My last TAM 5.5 update (promise)
I’m writing this from the Fort Lauderdale airport (go free wi-fi yay).* I should be on my plane right now, but the flight has been “slightly delayed” by an hour thanks to wind and snow in Boston. Yep, I’m leaving a mini-paradise of warm, sunny weather to go back to the horrid frozen tundra of Boston. I didn’t realize how depressed the winter was making me until I landed here and immediately started smiling ear to ear. Now, I haven’t even left yet and I’m already depressed again. Blah.
It’s not just the weather, of course, it’s also the depression of leaving behind about 200 mega-cool people. The conference was great, and we ended it with a bang. But, first things first.
Saturday’s lectures were incredibly inspiring and well-delivered. The day started with Kelly Jolkowski, founder of Project Jason. Kelly told her story of losing her son, helping the parents of other missing children, and then taking on the psychic fakers who prey upon these people. It was a sad tale that really shows what an incredible woman she is to be so strong in the face of tragedy.
Next up was Mark Roberts, also known as Gravy on the JREF forums. For the past two years, Mark has tirelessly fought the conspiracy theorists who believe the World Trade Center was destroyed by the American government. His ability to handle that insanity is nearly supernatural. I think a lot of people (myself included) were expecting a very sober overview of what really happened on September 11, but we got a wonderfully funny and interactive presentation that illustrated some of the most common crazy accusations made by the “Truth Movement.” It was probably my favorite of the day, if I had to choose.
Brian Dunning, Bart Farkas, Michael Stackpole, and I then sat on a panel to talk about podcasting. I think it went well, though it was a little tough at first because we had no moderator.
I went on after the morning break and gave a talk about Curiosity, Aroused, and in particular about how the community of skeptics helped make it a success. It was a lot of fun for me, and hopefully for the audience as well. Amazingly, all the video and audio clips played (nearly) perfectly, and Brian Dunning was kind enough to lend me a remote so I could move more smoothly through the slides. When I was finished I had a few minutes left for questions, and I got some of the best questions ever! My friend Graydon suggested a great new t-shirt you might see pop up in the Skepchick store, and another woman asked if she could send her local NPR station a $30 check earmarked for licensing of my show. Brilliant!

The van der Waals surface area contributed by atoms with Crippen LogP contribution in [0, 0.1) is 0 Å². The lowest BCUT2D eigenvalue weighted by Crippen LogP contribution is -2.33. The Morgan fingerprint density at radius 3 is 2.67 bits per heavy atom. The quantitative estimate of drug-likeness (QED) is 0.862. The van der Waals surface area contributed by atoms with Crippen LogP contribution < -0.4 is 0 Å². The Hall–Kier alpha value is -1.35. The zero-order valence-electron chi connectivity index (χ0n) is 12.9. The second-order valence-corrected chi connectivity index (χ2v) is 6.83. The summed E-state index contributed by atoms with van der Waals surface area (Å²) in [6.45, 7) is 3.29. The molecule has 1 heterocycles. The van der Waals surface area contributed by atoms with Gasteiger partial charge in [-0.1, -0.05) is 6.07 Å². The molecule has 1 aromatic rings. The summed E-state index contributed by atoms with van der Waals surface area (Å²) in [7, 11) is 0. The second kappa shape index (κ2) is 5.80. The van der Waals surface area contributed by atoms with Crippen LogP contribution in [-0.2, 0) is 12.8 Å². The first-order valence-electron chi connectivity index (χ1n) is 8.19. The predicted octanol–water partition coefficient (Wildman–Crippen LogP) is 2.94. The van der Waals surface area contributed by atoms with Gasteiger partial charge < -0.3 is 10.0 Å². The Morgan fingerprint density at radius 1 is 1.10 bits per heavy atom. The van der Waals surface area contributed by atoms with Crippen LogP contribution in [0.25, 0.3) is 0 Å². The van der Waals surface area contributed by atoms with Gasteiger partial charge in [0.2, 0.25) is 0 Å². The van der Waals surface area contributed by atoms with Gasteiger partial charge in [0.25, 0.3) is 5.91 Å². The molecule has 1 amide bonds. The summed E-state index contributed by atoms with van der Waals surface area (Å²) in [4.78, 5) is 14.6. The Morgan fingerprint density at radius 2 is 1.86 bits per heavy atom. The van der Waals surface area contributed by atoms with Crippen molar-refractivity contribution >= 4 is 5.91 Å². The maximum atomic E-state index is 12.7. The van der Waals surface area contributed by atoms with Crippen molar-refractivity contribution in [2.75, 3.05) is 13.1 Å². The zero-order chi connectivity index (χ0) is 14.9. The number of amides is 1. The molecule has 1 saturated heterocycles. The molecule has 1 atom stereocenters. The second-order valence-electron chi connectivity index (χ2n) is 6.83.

Following me was the famed and justly popular Robert Lancaster of Stop Sylvia. Like his paper presentation on Stop Kaz back during TAM4, Robert was funny, informative, and inspiring to the max. He announced that in the near future, he’ll also be Stop-ping John Edward and a number of other charlatans. Sweet!
We were supposed to witness a real life million dollar challenge after lunch, but sadly the claimant didn’t show. Chris Cordero had previously promised to be there to show his ability to psychically transmit information to a volunteer, but the night before he let the JREF know that he’d be unable to show up because “he has bills to pay.” Sorry, what? How many bills can a million dollars pay? Anyway, instead of the challenge, Randi took the stage to do an hour of chatting about past challenge applicants.
We heard a great talk from Michael Stackpole, author of The Pulling Report and lots of sci-fi books. I had never met Michael before, and was happy to find out first-hand how clever and on-point he was. His talk gave some very good advice for dealing with believers, particularly in debates — how to influence people, to help them see your point, and even how to pull a few dirty tricks during debates.